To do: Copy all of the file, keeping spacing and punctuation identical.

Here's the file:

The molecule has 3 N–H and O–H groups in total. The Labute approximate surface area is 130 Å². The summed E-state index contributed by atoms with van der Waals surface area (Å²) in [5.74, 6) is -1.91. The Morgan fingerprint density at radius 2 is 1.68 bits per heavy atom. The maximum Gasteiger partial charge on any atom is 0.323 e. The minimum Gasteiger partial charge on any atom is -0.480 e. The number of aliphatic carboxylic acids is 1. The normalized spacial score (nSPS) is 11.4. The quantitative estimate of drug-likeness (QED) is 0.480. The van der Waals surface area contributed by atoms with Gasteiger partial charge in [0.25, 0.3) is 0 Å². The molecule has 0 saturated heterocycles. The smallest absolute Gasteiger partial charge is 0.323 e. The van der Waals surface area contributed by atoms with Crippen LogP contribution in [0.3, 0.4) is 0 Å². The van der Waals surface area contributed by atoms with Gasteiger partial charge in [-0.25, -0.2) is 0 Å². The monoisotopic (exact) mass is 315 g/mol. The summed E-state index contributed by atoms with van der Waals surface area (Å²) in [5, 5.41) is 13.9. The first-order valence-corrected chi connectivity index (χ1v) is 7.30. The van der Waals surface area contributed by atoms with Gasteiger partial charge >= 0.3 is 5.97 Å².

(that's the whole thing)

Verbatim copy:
The molecule has 3 N–H and O–H groups in total. The Labute approximate surface area is 130 Å². The summed E-state index contributed by atoms with van der Waals surface area (Å²) in [5.74, 6) is -1.91. The Morgan fingerprint density at radius 2 is 1.68 bits per heavy atom. The maximum Gasteiger partial charge on any atom is 0.323 e. The minimum Gasteiger partial charge on any atom is -0.480 e. The number of aliphatic carboxylic acids is 1. The normalized spacial score (nSPS) is 11.4. The quantitative estimate of drug-likeness (QED) is 0.480. The van der Waals surface area contributed by atoms with Gasteiger partial charge in [0.25, 0.3) is 0 Å². The molecule has 0 saturated heterocycles. The smallest absolute Gasteiger partial charge is 0.323 e. The van der Waals surface area contributed by atoms with Crippen LogP contribution in [0.3, 0.4) is 0 Å². The van der Waals surface area contributed by atoms with Gasteiger partial charge in [-0.25, -0.2) is 0 Å². The monoisotopic (exact) mass is 315 g/mol. The summed E-state index contributed by atoms with van der Waals surface area (Å²) in [5, 5.41) is 13.9. The first-order valence-corrected chi connectivity index (χ1v) is 7.30. The van der Waals surface area contributed by atoms with Gasteiger partial charge >= 0.3 is 5.97 Å².